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I bought a "survivor stock" NUC last year from Old Sol Apiaries in Oregon. They have overwintered in my yard so far, and seem to be strong although I have not done a full inspection yet. Do I need to split the hive this year?
 

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Need, maybe not, should yes. One hive is not a good plan.
Look at relatively low impact splits; veritcal, follower board, flyback, split and return with queen excluder.

Get your inspection done before worrying about the next step, that is your next step.
 

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Discussion Starter #3
The weather looks warm and dry enough for me to inspect them tomorrow. I'll get an idea of stores, brood, eggs then. Thanks for the help.
 

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I bought a "survivor stock" NUC last year from Old Sol Apiaries in Oregon. They have overwintered in my yard so far, and seem to be strong although I have not done a full inspection yet. Do I need to split the hive this year?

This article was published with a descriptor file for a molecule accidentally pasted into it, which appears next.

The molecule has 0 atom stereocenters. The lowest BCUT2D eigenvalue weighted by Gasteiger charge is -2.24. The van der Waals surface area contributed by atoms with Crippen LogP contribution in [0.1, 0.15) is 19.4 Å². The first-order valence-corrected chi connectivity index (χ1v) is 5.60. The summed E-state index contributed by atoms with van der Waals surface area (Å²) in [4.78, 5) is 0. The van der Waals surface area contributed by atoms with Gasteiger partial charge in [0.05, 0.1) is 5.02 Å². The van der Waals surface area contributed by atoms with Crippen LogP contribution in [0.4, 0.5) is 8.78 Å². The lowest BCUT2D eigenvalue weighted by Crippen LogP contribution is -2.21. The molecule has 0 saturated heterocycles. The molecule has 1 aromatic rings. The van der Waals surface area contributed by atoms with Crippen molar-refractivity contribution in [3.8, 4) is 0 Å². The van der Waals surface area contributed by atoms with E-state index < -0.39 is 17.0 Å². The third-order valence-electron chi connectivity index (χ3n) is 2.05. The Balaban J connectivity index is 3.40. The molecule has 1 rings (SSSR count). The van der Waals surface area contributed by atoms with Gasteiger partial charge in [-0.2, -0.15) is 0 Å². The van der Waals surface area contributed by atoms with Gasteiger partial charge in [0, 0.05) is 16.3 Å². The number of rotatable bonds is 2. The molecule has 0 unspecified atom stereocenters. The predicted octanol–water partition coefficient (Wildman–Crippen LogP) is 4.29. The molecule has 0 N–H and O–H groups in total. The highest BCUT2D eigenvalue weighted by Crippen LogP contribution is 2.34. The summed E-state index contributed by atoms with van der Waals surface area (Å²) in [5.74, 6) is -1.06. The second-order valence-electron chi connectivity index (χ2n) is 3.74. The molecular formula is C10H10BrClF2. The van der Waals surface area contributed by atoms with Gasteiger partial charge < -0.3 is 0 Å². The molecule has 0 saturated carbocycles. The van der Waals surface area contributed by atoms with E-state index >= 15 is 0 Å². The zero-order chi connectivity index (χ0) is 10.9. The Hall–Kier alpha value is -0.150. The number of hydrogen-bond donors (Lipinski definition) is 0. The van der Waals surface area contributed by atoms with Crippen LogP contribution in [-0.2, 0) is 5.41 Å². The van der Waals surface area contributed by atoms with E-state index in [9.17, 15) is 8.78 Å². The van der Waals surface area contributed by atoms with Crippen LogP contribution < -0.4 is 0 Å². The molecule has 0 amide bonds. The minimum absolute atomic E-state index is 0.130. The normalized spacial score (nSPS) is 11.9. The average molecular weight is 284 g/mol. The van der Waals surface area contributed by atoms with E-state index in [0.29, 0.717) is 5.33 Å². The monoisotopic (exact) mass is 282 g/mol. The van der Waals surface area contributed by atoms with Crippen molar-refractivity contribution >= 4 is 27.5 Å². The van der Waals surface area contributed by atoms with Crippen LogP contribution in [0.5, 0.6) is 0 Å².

I would even say - must (since you have gotten into the "survivor stock" program - as opposed to getting some generic Italian bees just to harvest your own honey right away).
:)

A typical idea behind the acquiring "survivor stock" is to build your own "survivor" population and never again buy bees.
I would for sure go for increase factor of x3 (or even more risky x4) this year.
If you don't go for an increase, you will likely just lose your bees over time and be back to the point zero again.
 

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Better to split rather than losing to a swarm. Increase your colony count and buy a bit of honey if you have to!
 

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I have learned that even if you want to remain small, it is a must to have at least 2 hives, 3 being optimal. As stated above, a good plan is to do your inspection and inventory what you have for brood, what stages they are in and what stores are available. Then have a cup of coffee or adult beverage and determine how many splits you should do, when you should do it and how much additional woodenware you might need. J
 
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